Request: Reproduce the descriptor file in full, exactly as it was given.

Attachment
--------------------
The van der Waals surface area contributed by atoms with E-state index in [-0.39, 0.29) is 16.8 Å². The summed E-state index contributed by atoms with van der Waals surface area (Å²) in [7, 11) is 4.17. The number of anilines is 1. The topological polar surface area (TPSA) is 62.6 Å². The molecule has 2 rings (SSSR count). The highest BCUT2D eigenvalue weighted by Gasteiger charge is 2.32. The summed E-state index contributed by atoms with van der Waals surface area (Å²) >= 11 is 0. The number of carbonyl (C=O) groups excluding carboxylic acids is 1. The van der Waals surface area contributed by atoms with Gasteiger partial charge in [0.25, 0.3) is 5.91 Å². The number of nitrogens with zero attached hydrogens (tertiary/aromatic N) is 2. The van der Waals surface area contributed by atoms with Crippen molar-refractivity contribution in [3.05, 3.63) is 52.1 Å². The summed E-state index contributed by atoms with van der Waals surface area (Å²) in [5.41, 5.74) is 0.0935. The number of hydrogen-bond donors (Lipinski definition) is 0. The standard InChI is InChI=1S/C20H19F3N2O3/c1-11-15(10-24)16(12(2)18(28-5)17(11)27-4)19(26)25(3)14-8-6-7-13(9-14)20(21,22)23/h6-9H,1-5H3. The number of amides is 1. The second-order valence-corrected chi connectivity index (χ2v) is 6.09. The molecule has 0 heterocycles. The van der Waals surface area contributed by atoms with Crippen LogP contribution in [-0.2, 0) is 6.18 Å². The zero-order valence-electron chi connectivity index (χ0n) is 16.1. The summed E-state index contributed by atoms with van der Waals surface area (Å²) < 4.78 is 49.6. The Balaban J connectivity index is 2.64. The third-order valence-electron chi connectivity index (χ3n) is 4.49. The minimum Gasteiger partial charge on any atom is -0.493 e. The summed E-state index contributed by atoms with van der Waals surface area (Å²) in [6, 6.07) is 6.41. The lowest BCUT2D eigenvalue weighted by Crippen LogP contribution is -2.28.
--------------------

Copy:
The van der Waals surface area contributed by atoms with E-state index in [-0.39, 0.29) is 16.8 Å². The summed E-state index contributed by atoms with van der Waals surface area (Å²) in [7, 11) is 4.17. The number of anilines is 1. The topological polar surface area (TPSA) is 62.6 Å². The molecule has 2 rings (SSSR count). The highest BCUT2D eigenvalue weighted by Gasteiger charge is 2.32. The summed E-state index contributed by atoms with van der Waals surface area (Å²) >= 11 is 0. The number of carbonyl (C=O) groups excluding carboxylic acids is 1. The van der Waals surface area contributed by atoms with Gasteiger partial charge in [0.25, 0.3) is 5.91 Å². The number of nitrogens with zero attached hydrogens (tertiary/aromatic N) is 2. The van der Waals surface area contributed by atoms with Crippen molar-refractivity contribution in [3.05, 3.63) is 52.1 Å². The summed E-state index contributed by atoms with van der Waals surface area (Å²) in [5.41, 5.74) is 0.0935. The number of hydrogen-bond donors (Lipinski definition) is 0. The standard InChI is InChI=1S/C20H19F3N2O3/c1-11-15(10-24)16(12(2)18(28-5)17(11)27-4)19(26)25(3)14-8-6-7-13(9-14)20(21,22)23/h6-9H,1-5H3. The number of amides is 1. The second-order valence-corrected chi connectivity index (χ2v) is 6.09. The molecule has 0 heterocycles. The van der Waals surface area contributed by atoms with Crippen LogP contribution in [-0.2, 0) is 6.18 Å². The zero-order valence-electron chi connectivity index (χ0n) is 16.1. The summed E-state index contributed by atoms with van der Waals surface area (Å²) < 4.78 is 49.6. The Balaban J connectivity index is 2.64. The third-order valence-electron chi connectivity index (χ3n) is 4.49. The minimum Gasteiger partial charge on any atom is -0.493 e. The summed E-state index contributed by atoms with van der Waals surface area (Å²) in [6, 6.07) is 6.41. The lowest BCUT2D eigenvalue weighted by Crippen LogP contribution is -2.28.